About Me

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Riverside County, California, United States
I am a native of Illinois and grew up in Wilmette, a northern suburb of Chicago. I have one sibling, an older brother. After dropping out of college, I moved to California in 1973 with my first husband. I married my present husband, Butch, in 1977 and got 4 children in the deal. They have gone on to make me a grandmother 24 times over and a great-grandmother of 13. Three years after I married Butch I returned to school. I got my bachelors and masters degrees in speech communication and was a professor in that field for 13 years. I retired in 2001 to return to school and get my doctorate in folklore. Now I meld my two interests - folklore and genealogy - and add my teaching background, resulting in my current profession: speaker/entertainer of genealogically-related topics. I play a number of folk instruments, but my preference is guitar, which I have been playing since 1963. I am a Board Certified genealogist and more information on all this, as well as direct contact info, is on my Circlemending website.

Thursday, June 3, 2010

Treasure Chest Thursday - 3 June 2010



I am thrilled that the article I wrote about my father - L. Roy Wilcox - was printed in Family Chronicle magazine (May/June issue - still available at Barnes & Noble in some places, though Riverside & Corona stores are sold out). The article discusses his experience with bootlegging (he was only 16 and not really aware of the events until it was too late to disconnect himself). Anyway, Dad went on to become a mathematics professor - and very well known in his field - spending some of his post-graduate time at the Institute for Advanced Study at Princeton, working with Einstein and Von Neumann. He played the flute in the Princeton orchestra (I still have that flute . . . maybe I'll blog more about that experience of his at a later date). When we cleared out his things when he sold the family home, I came on many of the tools of his trade. They are now part of our family museum. Dad's love of mathematics and music, and his ability to speak at least three foreign languages, were cause for his being highly respected among his peers. After his passing, I really began to understand all he had done in his life; I wish I'd known while he was still alive! Get to know your living family members . . . you never know what amazing things they did (and are doing) in their lives!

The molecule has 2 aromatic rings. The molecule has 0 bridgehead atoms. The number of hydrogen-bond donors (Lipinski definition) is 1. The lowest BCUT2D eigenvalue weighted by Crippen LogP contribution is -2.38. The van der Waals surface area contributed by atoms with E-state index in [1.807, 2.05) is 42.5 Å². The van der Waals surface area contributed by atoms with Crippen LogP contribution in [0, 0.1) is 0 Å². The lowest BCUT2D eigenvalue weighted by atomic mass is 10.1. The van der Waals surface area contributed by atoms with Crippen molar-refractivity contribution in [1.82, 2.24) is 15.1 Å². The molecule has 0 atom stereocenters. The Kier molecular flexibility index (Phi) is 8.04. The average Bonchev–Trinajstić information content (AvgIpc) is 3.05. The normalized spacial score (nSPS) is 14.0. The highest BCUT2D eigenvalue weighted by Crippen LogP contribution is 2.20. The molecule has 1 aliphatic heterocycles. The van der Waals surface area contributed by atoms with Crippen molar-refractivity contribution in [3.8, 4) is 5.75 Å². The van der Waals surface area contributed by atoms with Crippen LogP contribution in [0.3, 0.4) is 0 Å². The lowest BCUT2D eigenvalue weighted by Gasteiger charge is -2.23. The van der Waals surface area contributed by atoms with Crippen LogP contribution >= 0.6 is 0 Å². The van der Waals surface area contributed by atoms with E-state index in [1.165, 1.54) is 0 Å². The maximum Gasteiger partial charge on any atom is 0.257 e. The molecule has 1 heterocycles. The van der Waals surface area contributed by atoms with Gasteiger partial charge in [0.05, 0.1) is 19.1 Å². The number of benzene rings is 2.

4 comments:

  1. What a nice tribute to your father and it is so true that when you really study each person their own amazing life story unfolds before your eyes!

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  2. What a wonderful tribute to your dad! And what a great way to share those things that you found out!

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  3. I couldn't agree with you more. I waited until too late with my own Dad to try to find out more about him. Of course I knew he was a doctor and had practiced for decades in my home town....I didn't know much about his service during the Korean War and his extracurricular activities.

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  4. My hubby has a very similar set. Even though it was old, he used it at MIT. Two degrees later it just sat in his desk for a long time. Then my daughter used some of the instruments for a degree in Art History, and then for a Master's in Communications Management (she loved the PR and advertising classes and designed a lot of brochures and booklets). They both had different types of educations, and used the same old instruments. We don't have any idea who originally owned them, they probably date from the 1910s or 20s.

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